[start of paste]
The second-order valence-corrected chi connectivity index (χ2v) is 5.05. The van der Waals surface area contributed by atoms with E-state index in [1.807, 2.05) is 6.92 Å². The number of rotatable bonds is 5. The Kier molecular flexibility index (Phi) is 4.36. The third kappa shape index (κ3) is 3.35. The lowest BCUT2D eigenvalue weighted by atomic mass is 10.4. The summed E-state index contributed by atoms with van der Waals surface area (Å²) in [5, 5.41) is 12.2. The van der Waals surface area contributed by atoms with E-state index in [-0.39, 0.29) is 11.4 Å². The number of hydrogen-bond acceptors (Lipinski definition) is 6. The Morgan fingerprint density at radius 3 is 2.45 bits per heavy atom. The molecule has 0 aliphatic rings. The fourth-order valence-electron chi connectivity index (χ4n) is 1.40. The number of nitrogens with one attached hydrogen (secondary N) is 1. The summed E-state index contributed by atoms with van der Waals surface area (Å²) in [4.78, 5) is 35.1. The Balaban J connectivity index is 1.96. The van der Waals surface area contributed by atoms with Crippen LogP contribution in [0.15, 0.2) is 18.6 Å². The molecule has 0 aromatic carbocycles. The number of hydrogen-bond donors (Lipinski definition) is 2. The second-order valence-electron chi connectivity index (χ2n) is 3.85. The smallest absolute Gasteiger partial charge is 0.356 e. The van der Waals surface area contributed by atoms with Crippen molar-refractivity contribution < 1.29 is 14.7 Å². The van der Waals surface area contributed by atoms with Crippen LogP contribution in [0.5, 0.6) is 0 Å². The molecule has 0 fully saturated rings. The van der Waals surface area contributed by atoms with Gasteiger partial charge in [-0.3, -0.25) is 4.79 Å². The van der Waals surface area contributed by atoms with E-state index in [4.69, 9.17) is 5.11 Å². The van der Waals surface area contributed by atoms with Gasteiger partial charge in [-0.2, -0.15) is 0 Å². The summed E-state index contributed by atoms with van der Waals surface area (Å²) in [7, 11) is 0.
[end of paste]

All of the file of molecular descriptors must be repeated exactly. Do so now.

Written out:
The second-order valence-corrected chi connectivity index (χ2v) is 5.05. The van der Waals surface area contributed by atoms with E-state index in [1.807, 2.05) is 6.92 Å². The number of rotatable bonds is 5. The Kier molecular flexibility index (Phi) is 4.36. The third kappa shape index (κ3) is 3.35. The lowest BCUT2D eigenvalue weighted by atomic mass is 10.4. The summed E-state index contributed by atoms with van der Waals surface area (Å²) in [5, 5.41) is 12.2. The van der Waals surface area contributed by atoms with E-state index in [-0.39, 0.29) is 11.4 Å². The number of hydrogen-bond acceptors (Lipinski definition) is 6. The Morgan fingerprint density at radius 3 is 2.45 bits per heavy atom. The molecule has 0 aliphatic rings. The fourth-order valence-electron chi connectivity index (χ4n) is 1.40. The number of nitrogens with one attached hydrogen (secondary N) is 1. The summed E-state index contributed by atoms with van der Waals surface area (Å²) in [4.78, 5) is 35.1. The Balaban J connectivity index is 1.96. The van der Waals surface area contributed by atoms with Crippen LogP contribution in [0.15, 0.2) is 18.6 Å². The molecule has 0 aromatic carbocycles. The number of hydrogen-bond donors (Lipinski definition) is 2. The second-order valence-electron chi connectivity index (χ2n) is 3.85. The smallest absolute Gasteiger partial charge is 0.356 e. The van der Waals surface area contributed by atoms with Crippen molar-refractivity contribution < 1.29 is 14.7 Å². The van der Waals surface area contributed by atoms with Crippen LogP contribution in [0.5, 0.6) is 0 Å². The molecule has 0 fully saturated rings. The van der Waals surface area contributed by atoms with Gasteiger partial charge in [-0.3, -0.25) is 4.79 Å². The van der Waals surface area contributed by atoms with E-state index in [4.69, 9.17) is 5.11 Å². The van der Waals surface area contributed by atoms with Gasteiger partial charge in [-0.2, -0.15) is 0 Å². The summed E-state index contributed by atoms with van der Waals surface area (Å²) in [7, 11) is 0.